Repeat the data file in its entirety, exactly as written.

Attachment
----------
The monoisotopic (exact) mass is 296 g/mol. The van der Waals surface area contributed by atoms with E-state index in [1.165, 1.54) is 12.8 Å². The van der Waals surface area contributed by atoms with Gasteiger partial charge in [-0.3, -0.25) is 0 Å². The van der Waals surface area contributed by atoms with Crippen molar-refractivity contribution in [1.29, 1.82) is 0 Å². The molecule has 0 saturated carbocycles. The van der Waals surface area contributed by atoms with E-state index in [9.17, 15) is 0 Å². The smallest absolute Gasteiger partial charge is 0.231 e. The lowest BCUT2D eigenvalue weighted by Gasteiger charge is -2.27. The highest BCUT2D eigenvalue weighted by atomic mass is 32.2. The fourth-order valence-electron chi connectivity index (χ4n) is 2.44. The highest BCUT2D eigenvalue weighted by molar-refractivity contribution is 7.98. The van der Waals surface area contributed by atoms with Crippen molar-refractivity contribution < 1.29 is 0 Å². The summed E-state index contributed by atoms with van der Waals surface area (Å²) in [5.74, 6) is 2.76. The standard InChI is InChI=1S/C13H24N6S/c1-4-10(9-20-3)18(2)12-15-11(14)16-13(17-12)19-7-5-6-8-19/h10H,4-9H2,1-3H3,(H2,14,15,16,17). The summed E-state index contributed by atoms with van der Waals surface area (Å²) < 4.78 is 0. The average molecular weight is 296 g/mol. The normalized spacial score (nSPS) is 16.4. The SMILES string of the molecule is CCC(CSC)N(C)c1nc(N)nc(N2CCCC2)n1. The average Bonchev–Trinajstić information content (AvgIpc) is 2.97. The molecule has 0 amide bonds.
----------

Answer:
The monoisotopic (exact) mass is 296 g/mol. The van der Waals surface area contributed by atoms with E-state index in [1.165, 1.54) is 12.8 Å². The van der Waals surface area contributed by atoms with Gasteiger partial charge in [-0.3, -0.25) is 0 Å². The van der Waals surface area contributed by atoms with Crippen molar-refractivity contribution in [1.29, 1.82) is 0 Å². The molecule has 0 saturated carbocycles. The van der Waals surface area contributed by atoms with E-state index in [9.17, 15) is 0 Å². The smallest absolute Gasteiger partial charge is 0.231 e. The lowest BCUT2D eigenvalue weighted by Gasteiger charge is -2.27. The highest BCUT2D eigenvalue weighted by atomic mass is 32.2. The fourth-order valence-electron chi connectivity index (χ4n) is 2.44. The highest BCUT2D eigenvalue weighted by molar-refractivity contribution is 7.98. The van der Waals surface area contributed by atoms with Crippen molar-refractivity contribution < 1.29 is 0 Å². The summed E-state index contributed by atoms with van der Waals surface area (Å²) in [5.74, 6) is 2.76. The standard InChI is InChI=1S/C13H24N6S/c1-4-10(9-20-3)18(2)12-15-11(14)16-13(17-12)19-7-5-6-8-19/h10H,4-9H2,1-3H3,(H2,14,15,16,17). The summed E-state index contributed by atoms with van der Waals surface area (Å²) < 4.78 is 0. The average molecular weight is 296 g/mol. The normalized spacial score (nSPS) is 16.4. The SMILES string of the molecule is CCC(CSC)N(C)c1nc(N)nc(N2CCCC2)n1. The average Bonchev–Trinajstić information content (AvgIpc) is 2.97. The molecule has 0 amide bonds.